A work of art goes missing in the intricate and compelling mystery novel Side Hustle.
A series of thefts at a DC bank ensnares a dyslexic FBI agent in Drew Golden’s thrilling mystery novel Side Hustle.
Wynn Cabot struggles with bureaucratic minutiae while riding a desk at the FBI. She’s waiting to hear back from Bishop, her partner on a classified mission overseas; he is in Jerusalem with a bullet in his chest. When Nova Bank’s famous lobby sculpture goes missing, it’s a welcome distraction—a chance for Cabot to prove her value to her superiors.
The missing sculpture is renowned for being massive, heavy, and made of gold and silver, but before it went missing, witnesses say it was flaking and rusting. After Cabot busies herself by collecting statements, she learns about a series of murders in which the victims’ necks were wrenched. Then, random safety deposit boxes are stolen. Cabot detects a connection between the missing sculpture, the murders, and the stolen boxes, but whatever it is, it’s elusive.
Cabot—still a relative newcomer to the FBI—is a character who rubs her bosses the wrong way. Early in the story, she tracks down Bishop despite direct orders to the contrary. Her intelligence and strategic mind, in part owed to her dyslexia, is positioned as a source of trouble. When the clues won’t line up, her methods put her at odds with the agency and political figures. Her determination and dedication make her a compelling lead, even as she struggles to maintain her work-life balance.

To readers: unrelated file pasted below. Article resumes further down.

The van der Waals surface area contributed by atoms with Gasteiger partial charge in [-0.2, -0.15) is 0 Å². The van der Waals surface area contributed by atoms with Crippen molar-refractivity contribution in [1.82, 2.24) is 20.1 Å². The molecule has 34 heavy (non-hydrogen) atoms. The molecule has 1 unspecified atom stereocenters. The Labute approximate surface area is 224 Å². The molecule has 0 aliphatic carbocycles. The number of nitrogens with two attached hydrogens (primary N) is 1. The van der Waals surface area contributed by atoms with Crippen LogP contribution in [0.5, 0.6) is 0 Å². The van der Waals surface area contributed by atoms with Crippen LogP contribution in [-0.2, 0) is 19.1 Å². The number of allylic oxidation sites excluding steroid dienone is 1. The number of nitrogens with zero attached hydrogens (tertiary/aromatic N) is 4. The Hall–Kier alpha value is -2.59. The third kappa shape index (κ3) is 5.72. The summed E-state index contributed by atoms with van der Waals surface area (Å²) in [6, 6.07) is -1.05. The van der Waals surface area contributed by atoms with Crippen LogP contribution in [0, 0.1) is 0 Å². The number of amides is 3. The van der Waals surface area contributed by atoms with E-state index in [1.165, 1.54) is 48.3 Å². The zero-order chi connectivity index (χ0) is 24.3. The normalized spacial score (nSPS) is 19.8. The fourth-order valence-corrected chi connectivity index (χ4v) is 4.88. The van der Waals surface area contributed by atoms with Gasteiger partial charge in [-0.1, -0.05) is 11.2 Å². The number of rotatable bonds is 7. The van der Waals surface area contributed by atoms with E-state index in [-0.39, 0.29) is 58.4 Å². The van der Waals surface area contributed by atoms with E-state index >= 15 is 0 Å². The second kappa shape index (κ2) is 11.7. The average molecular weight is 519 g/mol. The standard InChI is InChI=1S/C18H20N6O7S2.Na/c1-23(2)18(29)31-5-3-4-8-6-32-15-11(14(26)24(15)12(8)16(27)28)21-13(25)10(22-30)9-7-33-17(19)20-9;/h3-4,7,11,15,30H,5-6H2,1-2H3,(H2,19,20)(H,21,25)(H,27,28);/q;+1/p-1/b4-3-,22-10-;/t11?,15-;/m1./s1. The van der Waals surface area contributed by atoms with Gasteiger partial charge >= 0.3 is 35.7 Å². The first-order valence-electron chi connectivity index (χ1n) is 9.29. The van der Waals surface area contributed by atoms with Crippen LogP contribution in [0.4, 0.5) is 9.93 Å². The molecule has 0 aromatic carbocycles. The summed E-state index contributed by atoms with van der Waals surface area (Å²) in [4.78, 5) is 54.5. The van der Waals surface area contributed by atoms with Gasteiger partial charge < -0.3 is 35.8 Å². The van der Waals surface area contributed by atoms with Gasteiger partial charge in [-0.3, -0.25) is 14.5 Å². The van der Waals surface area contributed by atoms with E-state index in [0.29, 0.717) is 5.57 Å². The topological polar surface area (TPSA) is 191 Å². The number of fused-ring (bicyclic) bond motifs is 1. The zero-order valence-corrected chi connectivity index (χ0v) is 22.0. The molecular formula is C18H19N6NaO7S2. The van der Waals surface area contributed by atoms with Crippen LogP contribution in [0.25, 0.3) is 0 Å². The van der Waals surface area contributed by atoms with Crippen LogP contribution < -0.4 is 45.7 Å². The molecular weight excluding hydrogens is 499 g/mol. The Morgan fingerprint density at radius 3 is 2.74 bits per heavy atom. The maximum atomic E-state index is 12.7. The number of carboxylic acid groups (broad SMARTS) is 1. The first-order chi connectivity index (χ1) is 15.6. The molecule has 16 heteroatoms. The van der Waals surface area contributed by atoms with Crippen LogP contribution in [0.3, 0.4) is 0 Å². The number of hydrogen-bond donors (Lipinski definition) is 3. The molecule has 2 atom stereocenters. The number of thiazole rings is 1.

The methodical plot builds in a teasing fashion, intriguing its audience with possibilities. The question of whether the missing art was an insider’s job is among these. The steady momentum of Cabot’s investigation is countered by her warm connection to Bishop; both are forced to put personal feelings aside while they’re dealing with their jobs. A secondary cast member—the bank’s head security guard, James, whose aspirations blind him to a politician’s charms—stands out; conversely, one involved bank employee’s background is developed in a way that feels forced.
Scenes are transitioned between in a jarring manner: one sequence folds from Cabot doing mindless office work into an assassination attempt, all before returning back to the office setting. While both events are interesting, the jumps between them impede the story’s progression. Still, their details hint at hidden connections, including of paint flakes raining down in the bank’s lobby, and of a suspicious scratch on a bank employee’s head. Ultimately, all contribute to the book’s satisfying conclusion.
Side Hustle is an intricate mystery novel concerning missing art and murders; its heroine is compelling.
John M. Murray
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